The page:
Last updated on 5 January 2018
I have a paper to write and present for a half-day conference happening in Brisbane next month – ALIA People Power. One of the themes is ‘out of the ordinary’ library roles. Well, mine is exactly that. I’ve been asked from time to time, mostly at networking events, what a librarian can do in aviation. I like talking about my job, so the conference is a perfect opportunity to share what I do in my role in aviation, in engineering and maintenance for an airline.
The Australian aviation industry’s governing body, the Civil Aviation and Safety Authority (CASA), impose a responsibility on airlines to effectively maintain and provide access to approved technical data (and publications) for continued airworthiness. The engineering technical library contributes to the airline’s compliance in holding an Air Operator’s Certificate (AOC).
In my paper (and presentation), I will be introducing delegates to the unique information environment – regulations, information needs and operational requirements, and the type of content held in the library collection. I will discuss the importance of accuracy, currency and control of publications, as well as describe my role and outline library processes.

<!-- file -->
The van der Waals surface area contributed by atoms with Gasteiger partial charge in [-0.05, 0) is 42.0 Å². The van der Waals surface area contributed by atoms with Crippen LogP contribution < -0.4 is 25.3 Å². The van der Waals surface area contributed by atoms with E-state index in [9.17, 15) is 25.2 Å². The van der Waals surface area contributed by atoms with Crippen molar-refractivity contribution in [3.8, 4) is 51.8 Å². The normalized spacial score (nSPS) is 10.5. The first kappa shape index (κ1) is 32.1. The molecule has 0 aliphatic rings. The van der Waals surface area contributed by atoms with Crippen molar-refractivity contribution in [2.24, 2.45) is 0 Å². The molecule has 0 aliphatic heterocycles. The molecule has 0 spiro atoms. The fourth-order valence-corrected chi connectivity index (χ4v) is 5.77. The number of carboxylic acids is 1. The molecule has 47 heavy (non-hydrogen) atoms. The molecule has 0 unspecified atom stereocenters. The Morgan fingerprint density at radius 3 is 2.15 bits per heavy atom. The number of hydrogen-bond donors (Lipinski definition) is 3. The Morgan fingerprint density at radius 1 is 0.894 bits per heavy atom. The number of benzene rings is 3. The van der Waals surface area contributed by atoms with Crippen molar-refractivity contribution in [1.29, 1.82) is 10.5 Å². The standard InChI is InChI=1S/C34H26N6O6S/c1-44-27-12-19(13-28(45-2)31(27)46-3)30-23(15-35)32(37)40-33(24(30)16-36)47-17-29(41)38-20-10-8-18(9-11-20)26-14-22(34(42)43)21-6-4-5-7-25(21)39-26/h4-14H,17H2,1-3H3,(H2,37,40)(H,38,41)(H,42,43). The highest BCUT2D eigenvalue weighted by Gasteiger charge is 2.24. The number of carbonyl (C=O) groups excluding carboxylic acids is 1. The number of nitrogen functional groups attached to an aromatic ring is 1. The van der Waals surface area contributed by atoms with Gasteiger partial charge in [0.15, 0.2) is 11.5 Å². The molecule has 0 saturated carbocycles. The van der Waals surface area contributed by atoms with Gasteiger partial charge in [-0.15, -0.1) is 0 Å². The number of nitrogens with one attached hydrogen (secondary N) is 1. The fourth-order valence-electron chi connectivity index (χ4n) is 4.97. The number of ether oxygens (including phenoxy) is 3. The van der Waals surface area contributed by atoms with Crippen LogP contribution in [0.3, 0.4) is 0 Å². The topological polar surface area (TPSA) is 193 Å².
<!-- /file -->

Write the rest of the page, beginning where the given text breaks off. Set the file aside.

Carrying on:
I aim to share an insight into an industry I’ve become addicted to. Aviation is an ever-changing and very exciting industry to be involved in. Every day I see airplanes take off and land. Airplanes are remarkable pieces of engineering. I have a much deeper appreciation for them, and the work that goes into designing and maintaining them, than ever before.
Library and information professionals should not shy away from these out of the ordinary roles, but be enthusiastic about broadening experiences and applying expertise beyond traditional library walls.